Niger Delta elders threaten to withdraw from peace talks with FG
Niger Delta Elders under the umbrella body of Pan Niger Delta Forum (PANDEF) has threatened to pull out of the peace talks with the Federal Government if it fails to comply with its demand by November 1, 2017.
The forum, the apex umbrella body of elders, leaders, traditional rulers and youths of the Niger Delta said that the Federal Government had refused to implement its 16-point demand almost one year after it was submitted to it.
The leaders also condemned the rejection of devolution of powers by the National Assembly (NASS) during the voting on proposed constitutional amendment last week.
At a press conference presided over by Elder statesman and former federal commissioner, Edwin Clark, the forum suggested a return to the 1960 independence constitution, noting “that anything else will be obnoxious and totally unacceptable to the peoples of the Southern and Middle Belt areas of Nigeria.”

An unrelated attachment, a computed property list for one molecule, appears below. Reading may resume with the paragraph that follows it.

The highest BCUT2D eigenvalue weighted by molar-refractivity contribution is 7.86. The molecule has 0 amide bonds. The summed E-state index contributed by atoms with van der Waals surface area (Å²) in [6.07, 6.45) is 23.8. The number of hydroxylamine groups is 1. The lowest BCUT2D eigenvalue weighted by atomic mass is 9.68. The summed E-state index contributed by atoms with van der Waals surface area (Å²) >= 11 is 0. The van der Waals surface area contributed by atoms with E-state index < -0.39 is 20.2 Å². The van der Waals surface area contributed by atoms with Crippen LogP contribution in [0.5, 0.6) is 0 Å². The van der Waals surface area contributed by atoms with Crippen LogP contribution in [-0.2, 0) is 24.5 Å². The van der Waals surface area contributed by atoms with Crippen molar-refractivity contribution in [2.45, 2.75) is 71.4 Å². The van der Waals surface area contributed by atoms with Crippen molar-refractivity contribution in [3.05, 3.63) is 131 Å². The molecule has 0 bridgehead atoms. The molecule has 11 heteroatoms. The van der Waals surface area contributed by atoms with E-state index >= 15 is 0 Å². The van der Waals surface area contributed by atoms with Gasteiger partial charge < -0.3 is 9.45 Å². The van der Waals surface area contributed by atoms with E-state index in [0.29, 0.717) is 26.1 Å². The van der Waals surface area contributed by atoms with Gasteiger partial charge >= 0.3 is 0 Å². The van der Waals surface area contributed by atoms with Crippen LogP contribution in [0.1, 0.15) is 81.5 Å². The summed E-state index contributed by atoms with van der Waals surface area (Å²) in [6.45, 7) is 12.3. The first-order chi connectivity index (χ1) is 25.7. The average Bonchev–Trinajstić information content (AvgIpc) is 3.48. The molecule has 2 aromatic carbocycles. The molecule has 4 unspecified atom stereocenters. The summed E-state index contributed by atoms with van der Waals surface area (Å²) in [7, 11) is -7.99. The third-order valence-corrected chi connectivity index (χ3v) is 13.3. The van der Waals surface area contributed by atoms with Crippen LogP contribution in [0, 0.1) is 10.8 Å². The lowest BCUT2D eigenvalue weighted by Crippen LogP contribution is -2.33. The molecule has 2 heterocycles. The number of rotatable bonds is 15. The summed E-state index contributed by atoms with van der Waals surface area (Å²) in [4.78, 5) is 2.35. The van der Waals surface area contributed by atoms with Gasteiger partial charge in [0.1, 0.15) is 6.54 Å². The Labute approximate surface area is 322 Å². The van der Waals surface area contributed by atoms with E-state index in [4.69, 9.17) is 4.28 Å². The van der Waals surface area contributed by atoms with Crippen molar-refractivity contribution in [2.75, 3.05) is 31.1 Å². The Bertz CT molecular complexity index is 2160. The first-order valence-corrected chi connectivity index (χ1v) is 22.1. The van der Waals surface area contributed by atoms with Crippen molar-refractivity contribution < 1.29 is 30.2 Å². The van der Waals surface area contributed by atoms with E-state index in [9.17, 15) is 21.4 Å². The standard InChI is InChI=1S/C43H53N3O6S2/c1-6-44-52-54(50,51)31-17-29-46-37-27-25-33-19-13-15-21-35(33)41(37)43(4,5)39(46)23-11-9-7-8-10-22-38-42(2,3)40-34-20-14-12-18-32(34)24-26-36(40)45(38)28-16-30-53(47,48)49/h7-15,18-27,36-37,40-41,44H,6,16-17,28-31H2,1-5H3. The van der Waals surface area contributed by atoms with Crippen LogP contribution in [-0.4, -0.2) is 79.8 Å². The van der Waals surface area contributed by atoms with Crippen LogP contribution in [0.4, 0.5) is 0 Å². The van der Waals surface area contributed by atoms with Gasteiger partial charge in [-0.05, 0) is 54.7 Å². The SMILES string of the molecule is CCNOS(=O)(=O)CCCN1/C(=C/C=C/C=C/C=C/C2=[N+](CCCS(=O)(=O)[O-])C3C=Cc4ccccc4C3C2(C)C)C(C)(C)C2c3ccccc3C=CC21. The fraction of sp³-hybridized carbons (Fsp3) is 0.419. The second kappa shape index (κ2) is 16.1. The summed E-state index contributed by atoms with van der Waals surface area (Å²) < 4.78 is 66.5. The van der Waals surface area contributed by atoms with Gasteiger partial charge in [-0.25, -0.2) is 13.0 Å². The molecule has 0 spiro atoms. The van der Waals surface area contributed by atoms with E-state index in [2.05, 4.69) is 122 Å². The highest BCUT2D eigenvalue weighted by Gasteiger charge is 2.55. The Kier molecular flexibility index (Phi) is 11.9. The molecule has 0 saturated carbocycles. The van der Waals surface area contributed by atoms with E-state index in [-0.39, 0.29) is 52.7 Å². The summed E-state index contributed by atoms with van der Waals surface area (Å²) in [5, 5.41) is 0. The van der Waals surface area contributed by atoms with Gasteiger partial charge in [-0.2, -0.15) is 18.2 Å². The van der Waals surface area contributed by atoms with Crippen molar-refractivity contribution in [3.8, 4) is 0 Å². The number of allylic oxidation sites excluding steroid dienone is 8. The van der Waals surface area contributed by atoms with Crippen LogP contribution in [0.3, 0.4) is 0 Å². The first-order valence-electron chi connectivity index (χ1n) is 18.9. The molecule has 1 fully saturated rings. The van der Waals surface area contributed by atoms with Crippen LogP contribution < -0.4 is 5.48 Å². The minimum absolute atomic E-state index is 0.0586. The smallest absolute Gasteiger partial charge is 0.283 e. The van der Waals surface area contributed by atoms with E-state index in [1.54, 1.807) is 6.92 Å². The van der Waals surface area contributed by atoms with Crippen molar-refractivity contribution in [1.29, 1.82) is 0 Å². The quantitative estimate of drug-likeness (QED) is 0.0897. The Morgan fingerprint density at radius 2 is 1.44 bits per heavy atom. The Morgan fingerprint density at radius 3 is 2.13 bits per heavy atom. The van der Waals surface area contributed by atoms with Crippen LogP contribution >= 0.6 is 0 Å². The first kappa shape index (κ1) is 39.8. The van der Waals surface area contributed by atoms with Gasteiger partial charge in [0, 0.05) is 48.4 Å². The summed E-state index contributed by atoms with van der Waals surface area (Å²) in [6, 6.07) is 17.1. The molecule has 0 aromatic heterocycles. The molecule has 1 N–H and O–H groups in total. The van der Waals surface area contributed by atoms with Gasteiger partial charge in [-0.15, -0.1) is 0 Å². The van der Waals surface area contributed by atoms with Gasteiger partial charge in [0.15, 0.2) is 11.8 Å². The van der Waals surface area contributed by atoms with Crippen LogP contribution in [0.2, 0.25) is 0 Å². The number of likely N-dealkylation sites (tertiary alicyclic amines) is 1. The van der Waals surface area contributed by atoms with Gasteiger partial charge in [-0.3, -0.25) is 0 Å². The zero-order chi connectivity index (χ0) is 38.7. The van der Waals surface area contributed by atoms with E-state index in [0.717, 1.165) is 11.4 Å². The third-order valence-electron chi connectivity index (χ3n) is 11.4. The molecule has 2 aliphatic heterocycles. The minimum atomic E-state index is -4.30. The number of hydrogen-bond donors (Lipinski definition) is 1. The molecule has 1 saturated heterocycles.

The forum regretted that despite assurances by the Acting President, Yemi Osinbajo, over the implementation of the agenda when he visited the region on a fact finding tour, nothing has been done.
Clark said that the forum leaders had received series of phone calls and text messages from youths in the region that they have lost confidence in the ability of PANDEF to negotiate for peace and development in the region.
Clark said: “Human endurance has a limit, beyond which one cannot predict what the outcome will be. If, at the expiration of the November 1, 2017 ultimatum, the Federal Government fails and/or refuses to accede to these lawful and legitimate demands of the Niger Delta people, PANDEF may consider pulling out of the on-going peace process in the Niger Delta.”
Some of the issues in the 16-point agenda, include relocation of oil companies to the region; the take off of the Nigerian Maritime University in Okerenkoko; among others.
“As a consequence of the Federal Government’s casual and sluggish approach to the immediate resolution of the current Niger Delta crisis, the patience of the youths and other critical stakeholders in the region was running out.”